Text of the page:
AM At The Movies: Selma

Above: David Oyelowo stars as Dr. Martin Luther King Jr. in 'Selma'

Selma is a tremendous movie – and one that everyone should go and see – for a handful of reasons.

Director Ava DuVernay’s cinematic account of the Selma-to-Montgomery voting rights marches packs an emotional punch, as it should – it’s a depiction of a violent, divisive period in the southern United States (specifically Alabama here) and there is no way to do justice to events without showing them to the audience as honestly as possible, even if that means making them winch every so often.

While many will be tempted by the poster to declare this a film about Dr. Martin Luther King Jr., the reality is that it is more about an important moment in time than any individual person that contributed to said moment. Make no mistake, British actor David Oyelowo is powerful and deserving of the critical praise he’s received for his performance, but unlike straight biopics that frame everything around its lead, there is a reason this film is called Selma and it’s because this moment, the issue of voting rights and the larger battle for racial equality was bigger than even a man with as much presence and importance as King.

Screenwriter Paul Webb and DuVernay know that, hold on to that and deliver a much more powerful film as a result.

Additionally, there is no way to watch this film and not think about civil rights battles is covers and not tie it to today. It’s impossible to not watch as the first march across the Edmund Pettus Bridge turns into a storm of tear gas, brutality and violence and wonder how the United States Supreme Court could effectively reverse elements of the Voting Rights Act this film focuses on.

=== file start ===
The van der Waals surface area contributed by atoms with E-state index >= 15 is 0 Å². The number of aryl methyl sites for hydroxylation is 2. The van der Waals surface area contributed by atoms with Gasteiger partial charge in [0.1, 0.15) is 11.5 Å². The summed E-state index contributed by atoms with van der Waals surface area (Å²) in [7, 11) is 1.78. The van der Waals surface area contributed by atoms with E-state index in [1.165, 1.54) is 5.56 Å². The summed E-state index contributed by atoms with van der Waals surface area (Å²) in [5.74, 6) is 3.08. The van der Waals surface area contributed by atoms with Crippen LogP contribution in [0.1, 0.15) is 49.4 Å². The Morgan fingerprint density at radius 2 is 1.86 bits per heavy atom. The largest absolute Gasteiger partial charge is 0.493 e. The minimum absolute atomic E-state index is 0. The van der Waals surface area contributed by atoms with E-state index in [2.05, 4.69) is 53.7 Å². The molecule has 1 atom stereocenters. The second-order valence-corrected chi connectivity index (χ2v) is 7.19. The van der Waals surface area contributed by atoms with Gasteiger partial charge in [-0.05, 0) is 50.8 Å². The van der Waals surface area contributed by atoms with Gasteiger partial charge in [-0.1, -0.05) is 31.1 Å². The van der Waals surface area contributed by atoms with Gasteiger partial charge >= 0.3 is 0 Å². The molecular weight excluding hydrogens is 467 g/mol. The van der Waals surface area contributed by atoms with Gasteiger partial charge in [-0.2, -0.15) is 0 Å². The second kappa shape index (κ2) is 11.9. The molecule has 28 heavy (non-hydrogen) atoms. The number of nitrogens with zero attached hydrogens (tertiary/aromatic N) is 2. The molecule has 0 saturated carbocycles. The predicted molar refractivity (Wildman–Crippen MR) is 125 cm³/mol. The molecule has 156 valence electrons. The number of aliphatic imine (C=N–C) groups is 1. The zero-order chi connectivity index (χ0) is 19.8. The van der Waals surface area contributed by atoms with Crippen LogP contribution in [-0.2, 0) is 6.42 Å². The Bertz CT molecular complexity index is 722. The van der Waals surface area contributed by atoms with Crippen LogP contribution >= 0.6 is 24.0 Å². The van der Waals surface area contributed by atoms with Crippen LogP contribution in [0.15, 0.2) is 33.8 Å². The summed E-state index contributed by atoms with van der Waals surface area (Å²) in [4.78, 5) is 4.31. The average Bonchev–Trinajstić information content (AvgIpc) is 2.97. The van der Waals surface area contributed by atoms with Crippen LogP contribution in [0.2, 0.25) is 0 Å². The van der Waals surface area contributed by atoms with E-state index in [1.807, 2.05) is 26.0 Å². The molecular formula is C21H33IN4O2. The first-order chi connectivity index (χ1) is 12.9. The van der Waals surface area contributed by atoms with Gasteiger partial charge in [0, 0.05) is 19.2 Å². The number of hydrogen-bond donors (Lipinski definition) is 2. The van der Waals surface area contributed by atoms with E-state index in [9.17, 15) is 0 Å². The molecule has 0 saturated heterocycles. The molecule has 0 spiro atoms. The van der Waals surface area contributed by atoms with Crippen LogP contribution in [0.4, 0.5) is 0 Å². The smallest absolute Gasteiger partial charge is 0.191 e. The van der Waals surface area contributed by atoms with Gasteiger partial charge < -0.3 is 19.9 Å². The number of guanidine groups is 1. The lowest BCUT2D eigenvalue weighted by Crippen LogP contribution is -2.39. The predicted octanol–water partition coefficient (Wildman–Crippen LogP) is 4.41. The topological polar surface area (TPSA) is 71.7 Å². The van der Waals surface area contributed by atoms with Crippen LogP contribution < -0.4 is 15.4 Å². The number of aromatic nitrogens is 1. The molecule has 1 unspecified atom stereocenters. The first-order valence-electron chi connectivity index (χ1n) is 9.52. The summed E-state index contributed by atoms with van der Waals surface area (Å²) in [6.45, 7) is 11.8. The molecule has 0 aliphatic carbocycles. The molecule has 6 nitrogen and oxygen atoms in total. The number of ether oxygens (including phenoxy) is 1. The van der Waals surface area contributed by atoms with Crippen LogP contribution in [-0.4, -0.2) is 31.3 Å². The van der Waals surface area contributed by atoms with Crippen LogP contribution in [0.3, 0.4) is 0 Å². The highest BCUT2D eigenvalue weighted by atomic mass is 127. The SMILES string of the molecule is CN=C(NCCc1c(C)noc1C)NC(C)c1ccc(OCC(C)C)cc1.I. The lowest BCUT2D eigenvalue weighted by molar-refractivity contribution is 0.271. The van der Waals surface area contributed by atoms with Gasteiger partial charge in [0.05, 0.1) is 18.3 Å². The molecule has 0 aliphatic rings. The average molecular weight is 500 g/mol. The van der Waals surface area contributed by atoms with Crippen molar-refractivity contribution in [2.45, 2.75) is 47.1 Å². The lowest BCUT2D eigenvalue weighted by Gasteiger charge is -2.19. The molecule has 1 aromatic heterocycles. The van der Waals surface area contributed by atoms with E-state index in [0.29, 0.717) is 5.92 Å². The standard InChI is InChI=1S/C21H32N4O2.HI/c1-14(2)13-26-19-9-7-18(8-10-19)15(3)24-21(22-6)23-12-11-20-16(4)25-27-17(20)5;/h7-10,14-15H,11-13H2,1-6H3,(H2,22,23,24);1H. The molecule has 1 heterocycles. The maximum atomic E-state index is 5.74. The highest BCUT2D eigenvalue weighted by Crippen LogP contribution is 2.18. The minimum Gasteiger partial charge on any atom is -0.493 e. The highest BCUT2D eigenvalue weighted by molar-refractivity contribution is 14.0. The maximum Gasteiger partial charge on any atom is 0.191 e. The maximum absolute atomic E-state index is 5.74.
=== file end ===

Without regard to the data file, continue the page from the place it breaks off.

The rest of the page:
You watch as Jimmie Lee Jackson is tracked to a diner and killed by police after they violently break-up a non-violent march and can’t help but think about Michael Brown, Eric Garner and Tamir Rice.

Approaching the 50-year anniversary of the events Selma depicts, you note the progress and advances that have been made, but also come away knowing that there is still more work to be done and wonder where we as a people will be 50 years hence.

That connection between past and present is summed up beautifully in the song that scores the credits, “Glory” by Common and John Legend. Common, who portrays civil rights leader James Bevel in the film, ties the two periods together in his first verse when he drops “That’s why Rosa sat on the bus/That’s why we walk through Ferguson with our hands up” back-to-back.

It’s a strong line about important events in a powerful song written for a powerful film about important events led by strong people.

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